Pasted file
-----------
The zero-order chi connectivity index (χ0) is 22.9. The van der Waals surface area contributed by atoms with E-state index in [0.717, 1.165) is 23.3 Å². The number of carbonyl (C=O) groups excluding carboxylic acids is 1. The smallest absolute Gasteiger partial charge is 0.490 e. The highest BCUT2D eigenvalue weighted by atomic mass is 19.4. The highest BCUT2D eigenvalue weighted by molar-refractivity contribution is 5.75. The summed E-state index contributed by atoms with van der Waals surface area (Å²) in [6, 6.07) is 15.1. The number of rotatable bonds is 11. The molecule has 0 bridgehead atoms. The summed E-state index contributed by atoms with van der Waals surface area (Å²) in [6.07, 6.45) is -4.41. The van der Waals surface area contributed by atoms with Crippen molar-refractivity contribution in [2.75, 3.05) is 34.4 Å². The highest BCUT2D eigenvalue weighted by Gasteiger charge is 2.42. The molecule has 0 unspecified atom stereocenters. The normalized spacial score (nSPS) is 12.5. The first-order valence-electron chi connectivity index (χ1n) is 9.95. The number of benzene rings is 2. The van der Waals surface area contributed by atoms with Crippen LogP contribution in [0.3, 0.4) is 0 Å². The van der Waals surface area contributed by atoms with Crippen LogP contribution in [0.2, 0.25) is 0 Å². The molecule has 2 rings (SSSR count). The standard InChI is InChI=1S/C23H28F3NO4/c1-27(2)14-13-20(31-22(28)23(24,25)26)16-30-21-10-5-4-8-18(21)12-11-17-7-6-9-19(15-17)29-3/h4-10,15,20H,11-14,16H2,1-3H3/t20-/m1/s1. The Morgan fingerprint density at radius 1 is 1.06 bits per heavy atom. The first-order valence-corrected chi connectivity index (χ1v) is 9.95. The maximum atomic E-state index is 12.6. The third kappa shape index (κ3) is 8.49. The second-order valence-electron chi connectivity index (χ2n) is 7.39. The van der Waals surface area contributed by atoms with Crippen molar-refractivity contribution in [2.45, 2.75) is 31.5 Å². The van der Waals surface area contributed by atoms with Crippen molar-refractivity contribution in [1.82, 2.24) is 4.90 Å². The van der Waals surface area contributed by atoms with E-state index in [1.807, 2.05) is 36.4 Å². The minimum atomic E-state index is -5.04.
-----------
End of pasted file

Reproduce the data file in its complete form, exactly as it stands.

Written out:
The zero-order chi connectivity index (χ0) is 22.9. The van der Waals surface area contributed by atoms with E-state index in [0.717, 1.165) is 23.3 Å². The number of carbonyl (C=O) groups excluding carboxylic acids is 1. The smallest absolute Gasteiger partial charge is 0.490 e. The highest BCUT2D eigenvalue weighted by atomic mass is 19.4. The highest BCUT2D eigenvalue weighted by molar-refractivity contribution is 5.75. The summed E-state index contributed by atoms with van der Waals surface area (Å²) in [6, 6.07) is 15.1. The number of rotatable bonds is 11. The molecule has 0 bridgehead atoms. The summed E-state index contributed by atoms with van der Waals surface area (Å²) in [6.07, 6.45) is -4.41. The van der Waals surface area contributed by atoms with Crippen molar-refractivity contribution in [2.75, 3.05) is 34.4 Å². The highest BCUT2D eigenvalue weighted by Gasteiger charge is 2.42. The molecule has 0 unspecified atom stereocenters. The normalized spacial score (nSPS) is 12.5. The first-order valence-electron chi connectivity index (χ1n) is 9.95. The number of benzene rings is 2. The van der Waals surface area contributed by atoms with Crippen LogP contribution in [0.3, 0.4) is 0 Å². The van der Waals surface area contributed by atoms with Crippen LogP contribution in [0.2, 0.25) is 0 Å². The molecule has 2 rings (SSSR count). The standard InChI is InChI=1S/C23H28F3NO4/c1-27(2)14-13-20(31-22(28)23(24,25)26)16-30-21-10-5-4-8-18(21)12-11-17-7-6-9-19(15-17)29-3/h4-10,15,20H,11-14,16H2,1-3H3/t20-/m1/s1. The Morgan fingerprint density at radius 1 is 1.06 bits per heavy atom. The first-order valence-corrected chi connectivity index (χ1v) is 9.95. The maximum atomic E-state index is 12.6. The third kappa shape index (κ3) is 8.49. The second-order valence-electron chi connectivity index (χ2n) is 7.39. The van der Waals surface area contributed by atoms with Crippen molar-refractivity contribution in [2.45, 2.75) is 31.5 Å². The van der Waals surface area contributed by atoms with Crippen molar-refractivity contribution in [1.82, 2.24) is 4.90 Å². The van der Waals surface area contributed by atoms with E-state index in [1.807, 2.05) is 36.4 Å². The minimum atomic E-state index is -5.04.